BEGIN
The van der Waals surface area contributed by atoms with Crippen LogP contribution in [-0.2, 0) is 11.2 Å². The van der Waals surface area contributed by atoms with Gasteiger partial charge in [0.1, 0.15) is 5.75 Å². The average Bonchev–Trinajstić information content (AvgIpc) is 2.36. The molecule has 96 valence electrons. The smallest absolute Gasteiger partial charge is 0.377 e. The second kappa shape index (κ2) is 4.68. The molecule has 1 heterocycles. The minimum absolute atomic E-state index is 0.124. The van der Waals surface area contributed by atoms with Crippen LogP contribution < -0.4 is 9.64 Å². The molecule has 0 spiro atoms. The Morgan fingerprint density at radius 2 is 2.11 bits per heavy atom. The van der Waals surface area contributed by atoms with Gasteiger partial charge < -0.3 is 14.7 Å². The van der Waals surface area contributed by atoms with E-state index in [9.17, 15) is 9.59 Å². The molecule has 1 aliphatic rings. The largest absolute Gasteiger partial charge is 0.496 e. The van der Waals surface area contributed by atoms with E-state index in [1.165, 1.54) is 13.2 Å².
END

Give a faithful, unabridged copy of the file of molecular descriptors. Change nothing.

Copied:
The van der Waals surface area contributed by atoms with Crippen LogP contribution in [-0.2, 0) is 11.2 Å². The van der Waals surface area contributed by atoms with Gasteiger partial charge in [0.1, 0.15) is 5.75 Å². The average Bonchev–Trinajstić information content (AvgIpc) is 2.36. The molecule has 96 valence electrons. The smallest absolute Gasteiger partial charge is 0.377 e. The second kappa shape index (κ2) is 4.68. The molecule has 1 heterocycles. The minimum absolute atomic E-state index is 0.124. The van der Waals surface area contributed by atoms with Crippen LogP contribution < -0.4 is 9.64 Å². The molecule has 0 spiro atoms. The Morgan fingerprint density at radius 2 is 2.11 bits per heavy atom. The van der Waals surface area contributed by atoms with Gasteiger partial charge < -0.3 is 14.7 Å². The van der Waals surface area contributed by atoms with E-state index in [9.17, 15) is 9.59 Å². The molecule has 1 aliphatic rings. The largest absolute Gasteiger partial charge is 0.496 e. The van der Waals surface area contributed by atoms with E-state index in [1.165, 1.54) is 13.2 Å².